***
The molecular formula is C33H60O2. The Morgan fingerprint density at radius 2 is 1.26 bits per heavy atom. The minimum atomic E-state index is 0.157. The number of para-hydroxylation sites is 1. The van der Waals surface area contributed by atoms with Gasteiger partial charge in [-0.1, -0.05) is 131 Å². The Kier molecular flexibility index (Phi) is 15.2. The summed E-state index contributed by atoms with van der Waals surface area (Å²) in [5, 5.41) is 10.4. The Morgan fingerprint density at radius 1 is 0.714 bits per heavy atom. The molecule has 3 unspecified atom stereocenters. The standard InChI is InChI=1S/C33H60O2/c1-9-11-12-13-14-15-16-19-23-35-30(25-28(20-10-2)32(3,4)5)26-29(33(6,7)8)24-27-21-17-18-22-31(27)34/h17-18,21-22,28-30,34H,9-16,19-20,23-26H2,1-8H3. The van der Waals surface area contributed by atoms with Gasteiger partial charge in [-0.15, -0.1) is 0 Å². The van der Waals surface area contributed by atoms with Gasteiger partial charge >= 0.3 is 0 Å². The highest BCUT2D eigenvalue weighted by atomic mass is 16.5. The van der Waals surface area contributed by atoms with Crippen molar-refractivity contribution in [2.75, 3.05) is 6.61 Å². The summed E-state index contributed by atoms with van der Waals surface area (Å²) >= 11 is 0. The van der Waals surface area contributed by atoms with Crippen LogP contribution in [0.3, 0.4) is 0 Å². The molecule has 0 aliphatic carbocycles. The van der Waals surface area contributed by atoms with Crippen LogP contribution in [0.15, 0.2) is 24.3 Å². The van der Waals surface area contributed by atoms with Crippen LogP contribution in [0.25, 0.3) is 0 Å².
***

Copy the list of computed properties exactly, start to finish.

The molecular formula is C33H60O2. The Morgan fingerprint density at radius 2 is 1.26 bits per heavy atom. The minimum atomic E-state index is 0.157. The number of para-hydroxylation sites is 1. The van der Waals surface area contributed by atoms with Gasteiger partial charge in [-0.1, -0.05) is 131 Å². The Kier molecular flexibility index (Phi) is 15.2. The summed E-state index contributed by atoms with van der Waals surface area (Å²) in [5, 5.41) is 10.4. The Morgan fingerprint density at radius 1 is 0.714 bits per heavy atom. The molecule has 3 unspecified atom stereocenters. The standard InChI is InChI=1S/C33H60O2/c1-9-11-12-13-14-15-16-19-23-35-30(25-28(20-10-2)32(3,4)5)26-29(33(6,7)8)24-27-21-17-18-22-31(27)34/h17-18,21-22,28-30,34H,9-16,19-20,23-26H2,1-8H3. The van der Waals surface area contributed by atoms with Gasteiger partial charge in [-0.15, -0.1) is 0 Å². The van der Waals surface area contributed by atoms with Gasteiger partial charge >= 0.3 is 0 Å². The highest BCUT2D eigenvalue weighted by atomic mass is 16.5. The van der Waals surface area contributed by atoms with Crippen molar-refractivity contribution in [2.75, 3.05) is 6.61 Å². The summed E-state index contributed by atoms with van der Waals surface area (Å²) >= 11 is 0. The van der Waals surface area contributed by atoms with Crippen LogP contribution in [0.3, 0.4) is 0 Å². The molecule has 0 aliphatic carbocycles. The van der Waals surface area contributed by atoms with Crippen LogP contribution in [0.15, 0.2) is 24.3 Å². The van der Waals surface area contributed by atoms with Crippen LogP contribution in [0.25, 0.3) is 0 Å².